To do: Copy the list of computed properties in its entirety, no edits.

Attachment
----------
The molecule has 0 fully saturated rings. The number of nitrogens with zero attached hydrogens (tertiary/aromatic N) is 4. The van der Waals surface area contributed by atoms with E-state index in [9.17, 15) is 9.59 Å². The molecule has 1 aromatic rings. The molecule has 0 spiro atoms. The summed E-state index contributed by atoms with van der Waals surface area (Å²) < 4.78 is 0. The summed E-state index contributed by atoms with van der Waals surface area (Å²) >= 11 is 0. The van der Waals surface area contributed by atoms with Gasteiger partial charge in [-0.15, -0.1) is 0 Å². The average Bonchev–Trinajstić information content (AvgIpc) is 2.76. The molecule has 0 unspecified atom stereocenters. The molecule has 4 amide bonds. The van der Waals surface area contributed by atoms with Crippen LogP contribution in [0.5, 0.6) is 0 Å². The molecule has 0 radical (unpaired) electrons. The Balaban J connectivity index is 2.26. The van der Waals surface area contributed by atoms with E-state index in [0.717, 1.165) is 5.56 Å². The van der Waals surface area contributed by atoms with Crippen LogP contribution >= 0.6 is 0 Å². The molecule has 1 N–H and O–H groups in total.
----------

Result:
The molecule has 0 fully saturated rings. The number of nitrogens with zero attached hydrogens (tertiary/aromatic N) is 4. The van der Waals surface area contributed by atoms with E-state index in [9.17, 15) is 9.59 Å². The molecule has 1 aromatic rings. The molecule has 0 spiro atoms. The summed E-state index contributed by atoms with van der Waals surface area (Å²) < 4.78 is 0. The summed E-state index contributed by atoms with van der Waals surface area (Å²) >= 11 is 0. The van der Waals surface area contributed by atoms with Gasteiger partial charge in [-0.15, -0.1) is 0 Å². The average Bonchev–Trinajstić information content (AvgIpc) is 2.76. The molecule has 0 unspecified atom stereocenters. The molecule has 4 amide bonds. The van der Waals surface area contributed by atoms with Crippen LogP contribution in [0.5, 0.6) is 0 Å². The molecule has 0 radical (unpaired) electrons. The Balaban J connectivity index is 2.26. The van der Waals surface area contributed by atoms with E-state index in [0.717, 1.165) is 5.56 Å². The van der Waals surface area contributed by atoms with Crippen LogP contribution >= 0.6 is 0 Å². The molecule has 1 N–H and O–H groups in total.